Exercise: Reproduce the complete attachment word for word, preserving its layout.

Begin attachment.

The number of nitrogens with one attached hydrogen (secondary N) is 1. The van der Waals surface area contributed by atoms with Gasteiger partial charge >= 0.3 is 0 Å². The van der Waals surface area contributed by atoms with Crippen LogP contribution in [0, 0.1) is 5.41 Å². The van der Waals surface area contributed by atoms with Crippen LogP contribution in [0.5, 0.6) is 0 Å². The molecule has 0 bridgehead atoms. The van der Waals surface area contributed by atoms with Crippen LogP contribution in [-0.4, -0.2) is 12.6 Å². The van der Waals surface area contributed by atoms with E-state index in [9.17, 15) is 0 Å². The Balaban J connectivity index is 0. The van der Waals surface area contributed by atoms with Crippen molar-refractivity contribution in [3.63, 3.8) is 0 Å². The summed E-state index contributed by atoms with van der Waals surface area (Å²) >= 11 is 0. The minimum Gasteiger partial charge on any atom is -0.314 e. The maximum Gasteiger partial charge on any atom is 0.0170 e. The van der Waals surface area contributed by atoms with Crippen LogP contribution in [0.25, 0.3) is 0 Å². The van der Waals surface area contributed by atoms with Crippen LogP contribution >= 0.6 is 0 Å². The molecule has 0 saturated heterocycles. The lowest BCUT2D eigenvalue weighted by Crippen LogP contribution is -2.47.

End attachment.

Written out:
The number of nitrogens with one attached hydrogen (secondary N) is 1. The van der Waals surface area contributed by atoms with Gasteiger partial charge >= 0.3 is 0 Å². The van der Waals surface area contributed by atoms with Crippen LogP contribution in [0, 0.1) is 5.41 Å². The van der Waals surface area contributed by atoms with Crippen LogP contribution in [0.5, 0.6) is 0 Å². The molecule has 0 bridgehead atoms. The van der Waals surface area contributed by atoms with Crippen LogP contribution in [-0.4, -0.2) is 12.6 Å². The van der Waals surface area contributed by atoms with E-state index in [9.17, 15) is 0 Å². The Balaban J connectivity index is 0. The van der Waals surface area contributed by atoms with Crippen molar-refractivity contribution in [3.63, 3.8) is 0 Å². The summed E-state index contributed by atoms with van der Waals surface area (Å²) >= 11 is 0. The minimum Gasteiger partial charge on any atom is -0.314 e. The maximum Gasteiger partial charge on any atom is 0.0170 e. The van der Waals surface area contributed by atoms with Crippen LogP contribution in [0.25, 0.3) is 0 Å². The van der Waals surface area contributed by atoms with Crippen LogP contribution >= 0.6 is 0 Å². The molecule has 0 saturated heterocycles. The lowest BCUT2D eigenvalue weighted by Crippen LogP contribution is -2.47.